Researching Giant Pandas, a Student's Journey in China

Posted: January 09, 2017 | Author: Lexi Carter | Read Time: 3 minutes

From small town Erda, Utah, Hailey Wallace grew up with dogs, cats, horses, hamsters, birds, fish and turtles – leading her to the natural choice of a career in biology. As a senior majoring in biology and minoring in agriculture science at Southern Utah University, she has had many opportunities to research in Utah and abroad.

Hailey Wallace sitting on stairs

This 6’2” animal-lover has travelled the world during her undergraduate degree studying the German culture, performing humanitarian work in Guatemala, and most recently working with giant pandas in China.

Living in southwestern China, Wallace was one of four interns selected through PDXWildlife to perform behavioral research with captive giant panda bears at the China Conservation and Research Center for the Giant Panda in Bifengxia, China. Using the Animal Behavior Pro app, she conducted research to create breeding profiles for pandas to test if mating pandas with similar preferences will increase reproductive success.

“While studying in China, I was able to use my knowledge gained at SUU from taking courses such as Plant Taxonomy, Mammalogy and Ecology to better understand the environment around me as well as to aid in my research,” said Wallace.

From her blog she kept through PDXWildlife, she talks about an experience she had with Qiao Qiao, one of the pandas at Bifengxia:

“… this week I presented [Qiao Qiao] with the mirror, which immediately grabbed her attention. She inquisitively investigated it at first, then began to reach her forepaws through the bars, trying to reach ‘the panda in the mirror’. Once realizing that reaching the mirror was unobtainable, she began to look into the mirror, and then somersault towards it. She then started to stretch her little body as high as she could, grabbed onto the bars, and cage climbed! This was a sight to see, and it was also my first experience seeing a cage climb, luckily I was able to snap a picture in the moment. Once her trial was over, and I departed with the mirror, she seemed a little sad to see her ‘new panda friend’ leave…”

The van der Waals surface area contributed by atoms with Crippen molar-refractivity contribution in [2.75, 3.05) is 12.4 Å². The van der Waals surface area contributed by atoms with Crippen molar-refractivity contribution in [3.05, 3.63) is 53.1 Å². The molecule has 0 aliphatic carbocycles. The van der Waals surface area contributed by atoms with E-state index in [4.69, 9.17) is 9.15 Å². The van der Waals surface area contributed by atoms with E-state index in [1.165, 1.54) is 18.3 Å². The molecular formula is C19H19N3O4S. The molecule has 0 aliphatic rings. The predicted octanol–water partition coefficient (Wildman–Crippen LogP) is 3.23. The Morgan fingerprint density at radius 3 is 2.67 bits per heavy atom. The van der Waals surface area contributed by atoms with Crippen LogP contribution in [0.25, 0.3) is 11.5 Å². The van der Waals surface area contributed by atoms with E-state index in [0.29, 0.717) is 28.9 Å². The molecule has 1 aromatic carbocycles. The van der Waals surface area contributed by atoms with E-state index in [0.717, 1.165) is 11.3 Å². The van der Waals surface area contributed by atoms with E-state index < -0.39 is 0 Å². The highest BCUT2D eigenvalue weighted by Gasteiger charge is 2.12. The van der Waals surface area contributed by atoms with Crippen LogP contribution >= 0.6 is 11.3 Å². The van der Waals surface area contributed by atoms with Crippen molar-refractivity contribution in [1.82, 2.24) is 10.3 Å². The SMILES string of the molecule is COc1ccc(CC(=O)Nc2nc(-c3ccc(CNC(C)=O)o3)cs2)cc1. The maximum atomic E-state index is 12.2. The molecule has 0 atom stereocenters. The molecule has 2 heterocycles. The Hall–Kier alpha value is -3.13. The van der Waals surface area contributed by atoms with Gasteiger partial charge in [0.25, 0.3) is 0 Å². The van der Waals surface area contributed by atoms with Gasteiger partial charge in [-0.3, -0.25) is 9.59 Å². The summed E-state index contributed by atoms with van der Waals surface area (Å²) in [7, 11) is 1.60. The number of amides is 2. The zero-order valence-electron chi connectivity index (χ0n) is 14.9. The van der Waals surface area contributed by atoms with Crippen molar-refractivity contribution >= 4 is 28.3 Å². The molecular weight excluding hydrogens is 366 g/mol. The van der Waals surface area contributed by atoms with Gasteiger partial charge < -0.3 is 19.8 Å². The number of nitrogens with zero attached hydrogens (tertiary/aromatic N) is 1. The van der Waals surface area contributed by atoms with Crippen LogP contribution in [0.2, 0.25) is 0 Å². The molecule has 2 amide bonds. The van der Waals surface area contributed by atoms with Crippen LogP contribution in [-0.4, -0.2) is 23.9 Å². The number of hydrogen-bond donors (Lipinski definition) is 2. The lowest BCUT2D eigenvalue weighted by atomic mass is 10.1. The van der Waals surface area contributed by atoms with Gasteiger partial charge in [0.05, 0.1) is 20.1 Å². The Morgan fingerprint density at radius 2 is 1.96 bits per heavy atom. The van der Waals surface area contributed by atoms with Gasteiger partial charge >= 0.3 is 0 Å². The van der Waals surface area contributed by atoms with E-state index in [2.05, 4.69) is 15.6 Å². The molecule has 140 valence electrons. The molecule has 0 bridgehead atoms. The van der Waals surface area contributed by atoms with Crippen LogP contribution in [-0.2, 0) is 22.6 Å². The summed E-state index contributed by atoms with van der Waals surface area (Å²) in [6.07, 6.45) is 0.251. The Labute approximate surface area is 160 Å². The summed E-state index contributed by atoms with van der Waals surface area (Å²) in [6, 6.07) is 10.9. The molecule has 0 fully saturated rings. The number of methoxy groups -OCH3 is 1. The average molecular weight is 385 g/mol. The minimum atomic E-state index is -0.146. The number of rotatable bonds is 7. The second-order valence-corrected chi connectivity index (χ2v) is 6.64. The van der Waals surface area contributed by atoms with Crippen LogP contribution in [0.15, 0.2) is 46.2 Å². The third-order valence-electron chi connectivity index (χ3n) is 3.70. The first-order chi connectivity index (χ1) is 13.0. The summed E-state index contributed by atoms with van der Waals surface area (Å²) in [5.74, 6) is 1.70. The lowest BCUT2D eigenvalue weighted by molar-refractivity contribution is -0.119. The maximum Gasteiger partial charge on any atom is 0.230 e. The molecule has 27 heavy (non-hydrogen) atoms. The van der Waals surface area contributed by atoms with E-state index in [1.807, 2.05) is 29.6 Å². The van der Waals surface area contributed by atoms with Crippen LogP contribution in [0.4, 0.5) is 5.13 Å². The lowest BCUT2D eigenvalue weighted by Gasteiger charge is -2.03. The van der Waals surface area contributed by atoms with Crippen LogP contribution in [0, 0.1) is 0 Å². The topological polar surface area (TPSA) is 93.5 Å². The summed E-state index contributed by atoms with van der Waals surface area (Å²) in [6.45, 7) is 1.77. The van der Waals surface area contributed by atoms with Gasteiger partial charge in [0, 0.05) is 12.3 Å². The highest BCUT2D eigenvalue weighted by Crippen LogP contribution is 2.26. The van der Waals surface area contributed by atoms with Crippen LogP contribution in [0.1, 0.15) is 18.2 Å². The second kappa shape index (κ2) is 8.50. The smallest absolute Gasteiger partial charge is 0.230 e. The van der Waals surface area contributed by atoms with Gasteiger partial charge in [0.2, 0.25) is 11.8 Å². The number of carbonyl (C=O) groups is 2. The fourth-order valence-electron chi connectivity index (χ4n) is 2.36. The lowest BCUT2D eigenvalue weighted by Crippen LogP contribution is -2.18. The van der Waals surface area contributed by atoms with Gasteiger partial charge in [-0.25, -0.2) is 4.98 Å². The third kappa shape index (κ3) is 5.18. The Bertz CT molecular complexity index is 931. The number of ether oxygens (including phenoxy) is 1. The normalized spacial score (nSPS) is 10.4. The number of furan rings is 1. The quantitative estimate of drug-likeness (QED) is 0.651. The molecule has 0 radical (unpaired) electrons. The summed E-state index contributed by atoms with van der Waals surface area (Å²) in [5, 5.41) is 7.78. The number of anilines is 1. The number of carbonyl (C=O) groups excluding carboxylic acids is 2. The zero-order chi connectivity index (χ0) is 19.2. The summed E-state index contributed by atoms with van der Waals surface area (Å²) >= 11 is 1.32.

Wallace also travelled within the Sichuan Province, visiting LeShan and Mount Emei. She toured an elephant sanctuary in Thailand where elephants are saved from the logging industry.

While attending SUU, Wallace has had the opportunity to work with helpful and quality faculty. Her advising professor, Dr. Jacqualine Grant, has contributed the most to Wallace’s education, involving her in research on the use of green infrastructure to increase invertebrate biodiversity in the built environment, a topic she will present on in the upcoming Utah Conference on Undergraduate Research.

“I love biology simply because it encompasses nearly everything ranging from microbes to large organisms, to whole ecosystems,” said Wallace. “Because of my amazing experience with the biology department at SUU, I’ve chosen to pursue a MS in Environmental Science and hope to aid in conservation efforts and contribute to exceptional research in my future academic career.”

Wallace will graduate in April 2017 and has applied to four schools in the Pacific Northwest to receive her MS in Environmental Science. She hopes to keep travelling the world and continue working with endangered species.

Learn more about SUU's biology program.

This article was published more than 5 years ago and might contain outdated information or broken links. As a result, its accuracy cannot be guaranteed.

Tags: Student Study Abroad International Affairs

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